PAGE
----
Measuring Up
The following question appeared in a physics degree exam at the University of
Copenhagen:
"Describe how to determine the height of a skyscraper with a barometer."
One enterprising student replied: "You tie a long piece of string to the neck of
the barometer, then lower the barometer from the roof of the skyscraper to the
ground. The length of the string plus the length of the barometer will equal
the height of the building."
This highly original answer so incensed the examiner that the student was failed
immediately. The student appealed, on the grounds that his answer was
indisputably correct, and the university appointed an independent arbiter to
decide the case.
The arbiter judged that the answer was indeed correct, but did not display any
noticeable knowledge of physics; to resolve the problem it was decided to call
the student in and allow him six minutes in which to verbally provide an answer
which showed at least a minimal familiarity with the basic principles of
physics.
For five minutes the student sat in silence, forehead creased in thought. The
arbiter reminded him that time was running out, to which the student replied
that he had several extremely relevant answers, but couldn't make up his mind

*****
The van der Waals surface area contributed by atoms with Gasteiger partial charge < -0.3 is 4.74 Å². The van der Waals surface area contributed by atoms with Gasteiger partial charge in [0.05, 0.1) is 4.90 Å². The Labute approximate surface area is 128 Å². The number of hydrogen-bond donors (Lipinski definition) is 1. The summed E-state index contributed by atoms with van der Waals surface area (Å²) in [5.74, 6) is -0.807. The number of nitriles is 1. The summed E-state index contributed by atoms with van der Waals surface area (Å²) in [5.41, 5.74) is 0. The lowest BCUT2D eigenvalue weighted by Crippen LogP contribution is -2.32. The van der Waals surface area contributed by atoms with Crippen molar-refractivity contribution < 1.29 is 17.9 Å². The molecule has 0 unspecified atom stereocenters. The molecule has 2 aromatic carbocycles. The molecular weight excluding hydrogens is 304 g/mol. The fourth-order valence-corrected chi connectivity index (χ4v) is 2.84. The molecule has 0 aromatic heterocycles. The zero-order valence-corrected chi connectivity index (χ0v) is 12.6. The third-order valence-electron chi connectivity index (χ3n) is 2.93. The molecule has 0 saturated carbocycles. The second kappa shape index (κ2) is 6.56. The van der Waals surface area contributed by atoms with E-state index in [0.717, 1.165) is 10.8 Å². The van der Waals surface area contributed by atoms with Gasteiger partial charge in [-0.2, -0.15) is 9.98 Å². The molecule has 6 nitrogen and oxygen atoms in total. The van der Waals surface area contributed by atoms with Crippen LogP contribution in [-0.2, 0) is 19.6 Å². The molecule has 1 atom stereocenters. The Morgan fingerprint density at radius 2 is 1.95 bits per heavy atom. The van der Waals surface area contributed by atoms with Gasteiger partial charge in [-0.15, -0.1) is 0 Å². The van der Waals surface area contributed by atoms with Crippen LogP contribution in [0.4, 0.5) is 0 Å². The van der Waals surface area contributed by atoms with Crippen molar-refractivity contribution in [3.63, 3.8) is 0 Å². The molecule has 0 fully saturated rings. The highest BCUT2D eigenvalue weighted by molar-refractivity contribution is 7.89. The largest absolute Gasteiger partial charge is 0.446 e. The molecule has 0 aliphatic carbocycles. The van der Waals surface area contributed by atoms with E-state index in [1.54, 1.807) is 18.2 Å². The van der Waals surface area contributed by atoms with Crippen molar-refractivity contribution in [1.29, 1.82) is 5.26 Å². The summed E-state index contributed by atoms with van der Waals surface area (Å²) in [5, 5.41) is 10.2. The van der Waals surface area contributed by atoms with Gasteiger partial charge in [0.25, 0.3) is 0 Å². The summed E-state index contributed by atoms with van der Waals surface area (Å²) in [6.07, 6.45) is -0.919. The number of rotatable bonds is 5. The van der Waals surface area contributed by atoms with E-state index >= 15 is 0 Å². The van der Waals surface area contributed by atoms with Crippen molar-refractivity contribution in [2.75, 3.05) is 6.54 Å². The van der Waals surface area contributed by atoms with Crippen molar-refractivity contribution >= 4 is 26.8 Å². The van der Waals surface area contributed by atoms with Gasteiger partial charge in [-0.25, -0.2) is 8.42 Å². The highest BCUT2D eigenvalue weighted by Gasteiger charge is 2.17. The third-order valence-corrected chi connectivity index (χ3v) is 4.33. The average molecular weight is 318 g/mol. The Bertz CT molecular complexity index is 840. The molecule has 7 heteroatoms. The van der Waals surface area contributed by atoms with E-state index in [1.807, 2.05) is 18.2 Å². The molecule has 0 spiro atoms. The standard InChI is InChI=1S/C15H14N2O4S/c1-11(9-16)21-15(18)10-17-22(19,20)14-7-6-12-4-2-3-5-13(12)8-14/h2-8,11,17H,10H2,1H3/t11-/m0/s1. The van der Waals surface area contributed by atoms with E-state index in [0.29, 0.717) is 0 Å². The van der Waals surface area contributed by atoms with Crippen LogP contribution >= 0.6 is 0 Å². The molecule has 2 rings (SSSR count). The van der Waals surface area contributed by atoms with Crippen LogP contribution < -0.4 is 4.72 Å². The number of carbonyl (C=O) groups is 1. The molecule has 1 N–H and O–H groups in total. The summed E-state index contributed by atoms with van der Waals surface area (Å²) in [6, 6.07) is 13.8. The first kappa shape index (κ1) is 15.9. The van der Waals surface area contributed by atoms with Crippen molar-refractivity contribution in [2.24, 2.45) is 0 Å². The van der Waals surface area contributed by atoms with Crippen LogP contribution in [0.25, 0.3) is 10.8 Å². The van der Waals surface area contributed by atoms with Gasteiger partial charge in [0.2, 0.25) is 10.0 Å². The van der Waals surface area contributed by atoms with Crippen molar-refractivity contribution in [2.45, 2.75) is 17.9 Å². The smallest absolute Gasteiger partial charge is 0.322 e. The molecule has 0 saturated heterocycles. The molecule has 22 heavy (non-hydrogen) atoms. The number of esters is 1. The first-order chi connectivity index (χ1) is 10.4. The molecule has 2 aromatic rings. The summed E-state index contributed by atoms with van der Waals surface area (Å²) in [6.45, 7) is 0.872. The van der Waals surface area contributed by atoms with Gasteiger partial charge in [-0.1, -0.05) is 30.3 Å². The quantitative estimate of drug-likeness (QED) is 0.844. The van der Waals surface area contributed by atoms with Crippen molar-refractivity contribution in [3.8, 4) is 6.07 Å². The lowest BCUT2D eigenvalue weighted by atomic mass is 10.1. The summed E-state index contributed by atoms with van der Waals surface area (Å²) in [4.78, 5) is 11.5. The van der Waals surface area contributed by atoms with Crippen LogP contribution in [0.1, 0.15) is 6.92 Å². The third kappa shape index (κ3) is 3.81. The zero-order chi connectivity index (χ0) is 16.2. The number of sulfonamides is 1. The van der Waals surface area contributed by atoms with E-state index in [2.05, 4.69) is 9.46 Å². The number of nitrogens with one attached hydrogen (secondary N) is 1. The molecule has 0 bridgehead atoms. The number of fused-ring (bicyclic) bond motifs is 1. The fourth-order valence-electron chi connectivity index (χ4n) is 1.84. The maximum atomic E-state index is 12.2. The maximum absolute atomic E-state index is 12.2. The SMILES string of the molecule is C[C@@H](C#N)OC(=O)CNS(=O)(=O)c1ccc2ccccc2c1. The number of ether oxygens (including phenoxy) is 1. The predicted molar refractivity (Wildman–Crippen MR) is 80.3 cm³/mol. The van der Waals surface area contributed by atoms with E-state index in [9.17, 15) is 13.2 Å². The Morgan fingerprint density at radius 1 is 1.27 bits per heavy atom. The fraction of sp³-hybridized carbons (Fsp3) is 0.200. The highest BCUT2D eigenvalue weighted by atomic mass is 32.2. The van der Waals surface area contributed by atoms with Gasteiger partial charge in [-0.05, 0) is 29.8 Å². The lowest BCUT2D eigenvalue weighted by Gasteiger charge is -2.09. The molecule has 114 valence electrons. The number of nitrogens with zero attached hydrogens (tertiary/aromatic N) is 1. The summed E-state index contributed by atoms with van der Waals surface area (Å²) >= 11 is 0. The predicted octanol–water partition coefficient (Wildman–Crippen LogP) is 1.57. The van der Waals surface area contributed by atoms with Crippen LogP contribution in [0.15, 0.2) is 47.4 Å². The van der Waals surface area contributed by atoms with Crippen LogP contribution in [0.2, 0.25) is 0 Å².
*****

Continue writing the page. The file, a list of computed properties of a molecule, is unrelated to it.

which to use.
On being advised to hurry up the student replied as follows:
"One, you could take the barometer up to the roof of the skyscraper, drop it
over the edge, and measure the time it takes to reach the ground. The height of
the building can then be worked out from the formula H =3D 1/2gt squared (height
equals half times gravity time squared). But bad luck on the barometer.
"Two, if the sun is shining you could measure the height of the barometer, then
set it on end and measure the length of its shadow.
Then you measure the length of the skyscraper's shadow, and thereafter it is a
simple matter of proportional arithmetic to work out the height of the
skyscraper.
"Three, if you wanted to be highly scientific about it, you could tie a short
piece of string to the barometer and swing it like a pendulum, first at ground
level and then on the roof of the skyscraper. The height is worked out by the
difference in the gravitational restoring force (T = 3D 2 pi sqr root of l over
g).
"Four, if the skyscraper has an outside emergency staircase, it would be easy to
walk up it and mark off the height of the skyscraper in barometer lengths, then
add them up.
"Five, if you merely wanted to be boring and orthodox about it, of course, you
could use the barometer to measure air pressure on the roof of the skyscraper,
compare it with standard air pressure on the ground, and convert the difference
in millibars into feet to give the height of the building.
"Six, since we are constantly being exhorted to exercise independence of mind
and apply scientific methods, undoubtedly the best way would be to knock on the
janitor's door and say to him 'I will give you this nice new barometer, if you
will tell me the height of this skyscraper.'"
The arbiter regraded the student with an 'A.'
[ Author unknown  from Tim Davis ]
Inspirational Humor
SkyWriting.Net
All Rights Reserved.